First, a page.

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Ringing in the New Year with MACRA and MIPS

Bobby Johnson, Director of Finance

20 December 2016

If you are a healthcare provider and have not yet familiarized yourself with the meaning of these acronyms, this article will provide a basic overview and also give direction on how to implement these systems in 2017.   Non-participation is no longer an option, as MIPS will impact your pocketbook and has the ability to create a potentially negative public perception of your practice.

MACRA is an acronym for the Medicare Access and CHIP Reauthorization Act, which is a payment system replacing the Sustainable Growth Rate (SGR) formula.  The Centers for Medicare & Medicaid Services (CMS) has released its final ruling, dated October 14, 2016, that lays out the parameters for its Quality Payment Program (QPP.)  The QPP has two reporting frameworks: MIPS and advanced APMs (Alternative Payment Models).  This article will focus exclusively on MIPS, as this will be the primary reporting method for most practices.  In essence, MACRA (via its QPP and the MIPS system) will attempt to place an increased focus on quality and value of care while minimizing the burden on eligible clinicians.

With the implementation of the MIPS system, PQRS, VBM and MU are all being retired. While you may feel that this news must be the aforementioned minimization of burden, understand that after these quality reporting systems end on December 31, 2016, they will be consolidated into a new series of acronyms and rules called the Merit Based Incentive Payment Systems (MIPS).   As many practices were finally understanding and becoming comfortable with the terminology of PQRS and the associated rules pertaining to quality reporting, it is now time to learn a new process to ensure readiness for the 2017 reporting framework of MIPS.

In 2017, MIPS will have three components:  Quality,  ACI (Advancing Care Information) and Improvement Activities.  These components will carry the following weightings (see below) to develop a 100-point composite score. A practice’s composite score will be compared to a floor and the score of your peer group to determine the payment adjustment.

The 2017 MIPS components and weights are as follows:

Quality (replaces PQRS)

60-85% (Depending on specialty)

Advancing Care Information (replaces MU)

0-25%  (Depending on specialty)

Improvement Activities (new)

15%

Cost (replaces VBPM)

0% – Begins 2018

DPI recommends the following courses of action to comply with 2017 MIPS reporting rules:

1. Appoint a MIPS team lead or champion.

  • Every organization that falls under the eligibility umbrella should have a subject matter expert (SME) on MIPS.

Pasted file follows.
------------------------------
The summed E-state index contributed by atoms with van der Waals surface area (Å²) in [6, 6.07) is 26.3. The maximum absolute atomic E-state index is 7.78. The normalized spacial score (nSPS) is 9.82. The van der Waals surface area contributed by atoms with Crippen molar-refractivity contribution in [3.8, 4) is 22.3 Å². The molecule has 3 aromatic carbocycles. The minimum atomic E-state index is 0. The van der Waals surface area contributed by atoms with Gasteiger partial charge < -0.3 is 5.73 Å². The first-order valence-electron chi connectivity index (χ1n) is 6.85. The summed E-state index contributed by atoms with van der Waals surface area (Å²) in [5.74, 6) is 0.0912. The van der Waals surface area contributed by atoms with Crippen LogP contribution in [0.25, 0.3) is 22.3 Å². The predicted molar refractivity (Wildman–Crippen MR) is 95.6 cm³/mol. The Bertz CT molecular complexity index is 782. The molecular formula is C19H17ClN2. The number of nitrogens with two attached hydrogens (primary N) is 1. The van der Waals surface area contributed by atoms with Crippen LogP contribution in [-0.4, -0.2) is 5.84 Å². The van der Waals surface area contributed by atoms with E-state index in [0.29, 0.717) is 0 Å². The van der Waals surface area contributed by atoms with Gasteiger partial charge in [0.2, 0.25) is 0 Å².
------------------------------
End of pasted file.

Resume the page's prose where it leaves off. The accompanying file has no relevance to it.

2. Your MIPS SME should determine who is eligible or exempt within the organization.

3. Report Clinical Quality Measures (CQMs).

  • From a quality perspective, these measures are similar or identical to the PQRS measures (if you have already reported these, this should be an easy transition.) To fully participate, you will need to report six CQMs or one specialty-specific measure set. Generally, all the PQRS rules still apply for individual and group reporting options.

4. Report Clinical Practice Improvement Activities (CPIAs).

  • These activities will be different from practice to practice, but contain 93 activities with different priority levels. These will be scored on an all-or-none basis. You can selectively report on activities already being performed within your organization. Full participation requires reporting on four CPIAs.

5. Determine if your specialty is eligible for the Advancing Care Information (ACI) piece.

  • Your specialty may or may not be an eligible provider for ACI. Since ACI is optional for some specialties in 2017, this quality category will be reweighted to 85%. To fully participate, you must report on five ACI measures.

6. Your MIPS team lead should develop a MIPS submission plan that identifies your reporting mechanism and captures enough measures across the three dimensions to meet full participation requirements. You can choose the level or pace of participation for the first year of MIPS, which is considered a transition year. We recommend full participation, if possible, but the minimum requirements should at least be met to avoid the -4% adjustment. The levels of participation and payment adjustments will range from:

  • minimal reporting to avoid a 4% negative payment adjustment in 2019
  • full reporting to qualify for an exceptional performance bonus and up to a potential (but) unlikely) 22% positive adjustment.

As the program progresses year after year, so do the positive and negative adjustments. By 2022, the adjustments (for the 2020 reporting year) will range from -9% to potential (but unlikely) +37%. With these extreme levels of payment adjustments, no one will be able to afford ignoring these measures. As an added repercussion, results will be readily available online for public view. Not only will your checkbook take a beating for non-participation, but your reputation will be at stake, too.

If these rules are overwhelming, or you lack the time or resources to implement these new reporting measures, DPI can assist in developing and implementing a successful MIPS submission plan.  While we specialize in anesthesia and pain management, we do have the expertise and resources necessary to implement plans for other specialties, as well.

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